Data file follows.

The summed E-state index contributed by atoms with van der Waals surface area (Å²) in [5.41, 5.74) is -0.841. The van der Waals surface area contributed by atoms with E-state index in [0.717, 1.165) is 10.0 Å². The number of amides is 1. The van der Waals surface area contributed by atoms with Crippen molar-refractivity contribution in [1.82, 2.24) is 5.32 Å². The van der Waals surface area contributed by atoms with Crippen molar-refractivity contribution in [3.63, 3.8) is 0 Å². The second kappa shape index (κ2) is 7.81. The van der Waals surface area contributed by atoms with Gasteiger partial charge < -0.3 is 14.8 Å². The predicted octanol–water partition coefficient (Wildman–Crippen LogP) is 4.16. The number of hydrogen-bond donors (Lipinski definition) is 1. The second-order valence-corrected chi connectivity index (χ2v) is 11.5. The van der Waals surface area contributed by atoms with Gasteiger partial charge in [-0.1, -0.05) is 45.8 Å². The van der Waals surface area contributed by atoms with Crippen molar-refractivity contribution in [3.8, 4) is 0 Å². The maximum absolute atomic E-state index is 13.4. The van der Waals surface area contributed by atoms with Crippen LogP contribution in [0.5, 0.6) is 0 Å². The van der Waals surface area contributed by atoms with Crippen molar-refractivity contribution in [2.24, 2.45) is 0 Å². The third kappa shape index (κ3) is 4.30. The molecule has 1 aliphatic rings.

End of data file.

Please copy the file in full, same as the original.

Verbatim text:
The summed E-state index contributed by atoms with van der Waals surface area (Å²) in [5.41, 5.74) is -0.841. The van der Waals surface area contributed by atoms with E-state index in [0.717, 1.165) is 10.0 Å². The number of amides is 1. The van der Waals surface area contributed by atoms with Crippen molar-refractivity contribution in [1.82, 2.24) is 5.32 Å². The van der Waals surface area contributed by atoms with Crippen molar-refractivity contribution in [3.63, 3.8) is 0 Å². The second kappa shape index (κ2) is 7.81. The van der Waals surface area contributed by atoms with Gasteiger partial charge < -0.3 is 14.8 Å². The predicted octanol–water partition coefficient (Wildman–Crippen LogP) is 4.16. The number of hydrogen-bond donors (Lipinski definition) is 1. The second-order valence-corrected chi connectivity index (χ2v) is 11.5. The van der Waals surface area contributed by atoms with Gasteiger partial charge in [-0.1, -0.05) is 45.8 Å². The van der Waals surface area contributed by atoms with Crippen molar-refractivity contribution in [3.8, 4) is 0 Å². The maximum absolute atomic E-state index is 13.4. The van der Waals surface area contributed by atoms with Crippen LogP contribution in [0.5, 0.6) is 0 Å². The van der Waals surface area contributed by atoms with Crippen molar-refractivity contribution in [2.24, 2.45) is 0 Å². The third kappa shape index (κ3) is 4.30. The molecule has 1 aliphatic rings.